Never mind free and fair elections, independent judiciaries or respect for ethnic minorities, a country can only really be declared democratic if its leaders are big enough to allow the erection of a monument to the late, lamented Frank Zappa.
That, at least, is the theory of Saulius Paukstys, a 31-year-old Lithuanian photographer who, in his private life, doubles as president of the country’s thriving Frank Zappa fan club.
During a visit to California in 1992, Paukstys was actually granted a brief audience with the zany rock star, whose anti-establishment stance made him a cult figure in Lithuania and much of Eastern Europe during Soviet times.
Zappa’s death from cancer one year later hit Paukstys and fellow devotees hard and in a flash of inspiration he vowed to erect a lasting memorial to his great mentor.
“We have lots of busts and statues to long-dead Lithuanian poets and artists and I suddenly thought, ‘Why not put one up to Zappa’?” he says.
“Okay, so Zappa never visited Lithuania and had absolutely no connection with the country, but as far as I was concerned, this was a test of our new-found freedom. Lithuania had just proclaimed itself to be a democratic country. I wanted to test it and see if I would be able to realize my ideas.”
Having gathered numerous signatures from artists, writers and younger members of the Lithuanian parliament, Paukstys presented a petition to the city government requesting permission to build a bust of Zappa outside the Vilnius art academy. While surprised, the authorities did not turn the project down—as long as they did not have to pay for it.
Teachers at the academy, however, were less keen on the idea, fearing that a memorial to a man still revered for his anti-establishment songs could corrupt the innocent minds of their students.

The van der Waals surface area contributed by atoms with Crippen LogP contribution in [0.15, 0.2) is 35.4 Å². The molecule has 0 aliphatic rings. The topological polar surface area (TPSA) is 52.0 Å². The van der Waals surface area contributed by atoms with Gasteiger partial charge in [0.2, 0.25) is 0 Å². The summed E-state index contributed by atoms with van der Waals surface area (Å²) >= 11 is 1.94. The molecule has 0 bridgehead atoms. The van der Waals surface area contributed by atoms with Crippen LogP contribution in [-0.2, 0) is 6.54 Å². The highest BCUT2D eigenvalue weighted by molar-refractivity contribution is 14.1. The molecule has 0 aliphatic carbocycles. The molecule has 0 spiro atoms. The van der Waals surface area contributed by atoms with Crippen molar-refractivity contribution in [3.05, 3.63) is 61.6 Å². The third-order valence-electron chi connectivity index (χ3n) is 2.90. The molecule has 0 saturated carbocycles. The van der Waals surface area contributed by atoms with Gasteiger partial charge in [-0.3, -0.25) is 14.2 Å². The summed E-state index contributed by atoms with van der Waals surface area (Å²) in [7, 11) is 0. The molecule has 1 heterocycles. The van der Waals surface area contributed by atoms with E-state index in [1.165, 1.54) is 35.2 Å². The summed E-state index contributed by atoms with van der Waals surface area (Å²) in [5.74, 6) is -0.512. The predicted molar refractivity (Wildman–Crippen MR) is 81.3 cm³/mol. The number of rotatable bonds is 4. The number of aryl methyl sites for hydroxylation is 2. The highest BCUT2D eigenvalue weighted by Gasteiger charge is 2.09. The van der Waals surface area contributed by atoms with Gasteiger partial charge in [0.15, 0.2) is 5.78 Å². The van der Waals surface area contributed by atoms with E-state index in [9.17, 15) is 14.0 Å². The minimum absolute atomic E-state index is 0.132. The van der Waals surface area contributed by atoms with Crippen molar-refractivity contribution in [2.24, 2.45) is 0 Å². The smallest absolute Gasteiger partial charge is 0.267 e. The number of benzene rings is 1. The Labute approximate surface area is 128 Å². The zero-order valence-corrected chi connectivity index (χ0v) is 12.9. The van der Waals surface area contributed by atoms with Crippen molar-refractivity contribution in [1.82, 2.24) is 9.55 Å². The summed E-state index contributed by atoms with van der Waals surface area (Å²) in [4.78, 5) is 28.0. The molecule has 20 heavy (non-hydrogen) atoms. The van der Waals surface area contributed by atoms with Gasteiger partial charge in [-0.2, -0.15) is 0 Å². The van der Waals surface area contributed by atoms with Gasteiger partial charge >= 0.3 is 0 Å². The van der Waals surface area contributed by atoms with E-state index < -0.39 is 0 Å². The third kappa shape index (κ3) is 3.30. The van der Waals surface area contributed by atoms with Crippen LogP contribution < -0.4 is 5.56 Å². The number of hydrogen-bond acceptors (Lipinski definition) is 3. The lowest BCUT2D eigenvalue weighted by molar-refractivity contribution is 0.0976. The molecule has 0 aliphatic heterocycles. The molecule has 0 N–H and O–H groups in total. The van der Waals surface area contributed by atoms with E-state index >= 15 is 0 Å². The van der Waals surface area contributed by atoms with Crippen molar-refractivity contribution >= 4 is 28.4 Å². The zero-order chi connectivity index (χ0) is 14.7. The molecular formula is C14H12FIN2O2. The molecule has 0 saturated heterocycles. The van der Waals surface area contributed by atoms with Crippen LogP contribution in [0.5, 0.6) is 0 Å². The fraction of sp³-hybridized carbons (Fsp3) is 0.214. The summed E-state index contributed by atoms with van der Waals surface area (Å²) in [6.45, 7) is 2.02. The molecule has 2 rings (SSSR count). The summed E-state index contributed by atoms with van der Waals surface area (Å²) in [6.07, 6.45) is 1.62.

In the end, the location was changed, but, with some one-thousand dollars raised for its construction, the stone bust on top of its 4-meter high stainless steel column was duly unveiled late last year.
Zappa himself would no doubt have enjoyed the irony of the ceremony, which included a stirring performance by the city’s military band, a firework display, and plenty of toasts to 70-year-old local sculptor Konstantinas Bogdanas, a man who was previously better known for his depictions of the likes of Lenin and other communist heroes.
Paukstys claims that the bust—which shows a pony-tailed Zappa in a rather sombre mood in the later years of his life—is the first of its kind in the world.
It is not, however, the first example of a propensity among Lithuanians to embrace the weird and wacky.
In 1992 the country’s basketball team achieved international fame by defeating Russia to take the bronze medal at the Barcelona Olympic Games—and then by turning up at the awards ceremony in psychedelic multi-coloured T-shirts donated by the legendary rock band, The Grateful Dead.
When the band’s former lead singer, Jerry Garcia, died last year, the Lithuanian Prime minister sent a personal note of condolence and his spokesman said that Lithuania had been proud to have such a famous band as a sponsor.
More recently, Vilnius has chalked up another first with the opening of a bar named NATO’s which is nothing less than a celebration of the western military alliance which Lithuania aspires to join.
When NATO Secretary General Javier Solana visited the Baltic states a few years ago, he was taken inside NATO’s which, in addition to a display of guns, grenades and mock missiles, has a menu which boasts “Red Mine Caviar,” “Demarcation Chicken” and “Remains of a Partisan.”
This would clearly not be the place to bring Russian President Boris Yeltsin for lunch, but Solana seemed quite impressed.
“This is a very particular place,” the NATO chief told local reporters. “Indeed, it is the first time I have ever seen anything like it in my life.”
Editor’s Note: The Frank Zappa monument is located at Kalinausko 1 near the Vilnius city center.